Station Eleven by Emily St. John Mandel

I enjoy a good apocalyptic/post-apocalyptic novel, and I love literary fiction. Station Eleven gave me both. A flu pandemic wipes out 99% of the world's population. Civilization collapses, the survivors do what they can to survive and rebuild. But merely survival is not enough for The Traveling Symphony, a troupe of musicians and actors who go from outpost to outpost performing Shakespeare. The storyline twists and veers in a non-linear fashion, jumping back and forth in time: before, during, and up to twenty years after the pandemic. What I found most satisfying was the descriptive world-building, including how people reacted to this new world; how they interacted, how they felt: "[They were] furious because fury was the last defense against…

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Hana Hashimoto, Sixth Violin by Chieri Uegaki

In Hana Hashimoto, Sixth Violin, memories of time spent in Japan visiting her professional violinist grandfather inspire Hana to play her violin in her school talent show, even though she's had only a few lessons. Hana spends every spare moment practicing, despite unsupportive comments from her brothers, and finds a way to face her own performance anxiety the day of the show. The illustrations are stunning, and I especially appreciated Leng's attention to accurate details: the violin and the bow are shown in the correct hands, music notes are properly drawn. Uegaki's use of language is beautifully descriptive: "From his study, the clear, bright notes would drift upstairs, through the shoji screen doors to where Hana slept on sweet-smelling tatami…

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The Strange Library by Haruki Murakami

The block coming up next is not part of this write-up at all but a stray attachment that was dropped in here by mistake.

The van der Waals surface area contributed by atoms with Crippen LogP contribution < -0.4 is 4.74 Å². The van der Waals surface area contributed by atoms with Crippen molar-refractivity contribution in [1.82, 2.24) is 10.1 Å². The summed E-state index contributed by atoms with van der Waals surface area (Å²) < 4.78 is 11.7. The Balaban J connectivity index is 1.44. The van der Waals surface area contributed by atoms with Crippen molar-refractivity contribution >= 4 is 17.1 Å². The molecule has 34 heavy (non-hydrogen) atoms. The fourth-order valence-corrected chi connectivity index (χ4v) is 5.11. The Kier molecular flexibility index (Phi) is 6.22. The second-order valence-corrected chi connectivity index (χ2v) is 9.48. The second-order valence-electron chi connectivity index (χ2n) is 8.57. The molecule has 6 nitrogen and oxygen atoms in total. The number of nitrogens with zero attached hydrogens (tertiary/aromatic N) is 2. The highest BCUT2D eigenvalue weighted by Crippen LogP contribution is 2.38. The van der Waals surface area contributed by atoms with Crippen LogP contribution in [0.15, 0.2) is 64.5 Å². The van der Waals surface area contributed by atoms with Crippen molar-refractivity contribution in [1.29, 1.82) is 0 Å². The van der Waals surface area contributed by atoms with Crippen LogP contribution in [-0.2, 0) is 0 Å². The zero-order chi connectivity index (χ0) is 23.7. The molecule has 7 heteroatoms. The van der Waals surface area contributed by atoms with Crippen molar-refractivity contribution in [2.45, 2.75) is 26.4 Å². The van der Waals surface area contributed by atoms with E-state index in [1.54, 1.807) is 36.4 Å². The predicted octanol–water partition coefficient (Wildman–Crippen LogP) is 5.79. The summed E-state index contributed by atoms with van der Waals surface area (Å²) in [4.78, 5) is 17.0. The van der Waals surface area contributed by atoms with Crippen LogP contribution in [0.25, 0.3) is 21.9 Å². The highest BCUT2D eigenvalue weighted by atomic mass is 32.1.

Let me start out by commenting on the physical book itself. The Strange Library has thick pages and opens in an interesting way. The top flap made a nice built-in bookmark. The inside is pretty unique, too. It's set in Typewriter. The font size gradually changes up until the end, and there are also some variations in color throughout. The book is generously full of full-page color illustrations. The Strange Library is "a fantastical illustrated short novel about a lonely boy, a mysterious girl, and a tormented sheep man who plot their escape from the nightmarish library." "So you'll stay and read?" Holy moly, I've read pretty much everything by Murakami and as I was I reading, I was thinking, "this is…

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What I Talk About When I Talk About Running by Haruki Murakami

What I Talk About When I Talk About Running is a brief memoir by Haruki Murakami, written in pieces between 2005-2006. Whenever something came to his mind, something he felt he needed to talk about, Murakami would write it down. He has this balance and zen about life and the lessons he's learned so far, and that's what he shares in this book, in his charming, humble way. I've watched interviews and talks on YouTube enough that I can hear Murakami's own voice in my mind. So when Ray Porter started narrating, it was a little jarring...kind of like watching a foreign film with the subtitles on (which I never do, I'm a snoot, ha!). But really, Porter's narration was great.…

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Two Lovely Berries by A. M. Blair

I first heard about Two Lovely Berries from Katie at Words for Worms. I'm a big fan of AMB's blog, but had somehow missed that she'd published a novel! I read Katie's review, then immediately bought the book. And as often happens with book purchases, it then sat on my Nook, waiting and waiting to be read. I finally picked it up during a recent slump where nothing was grabbing me, when I kept starting and setting books aside. This pulled me out of that slump; I ended up reading it in one sitting. The story centers around two identical twin sisters, Nora and Aubrey, and their suddenly separate lives after college, their struggle to have independent identities yet stay connected.…

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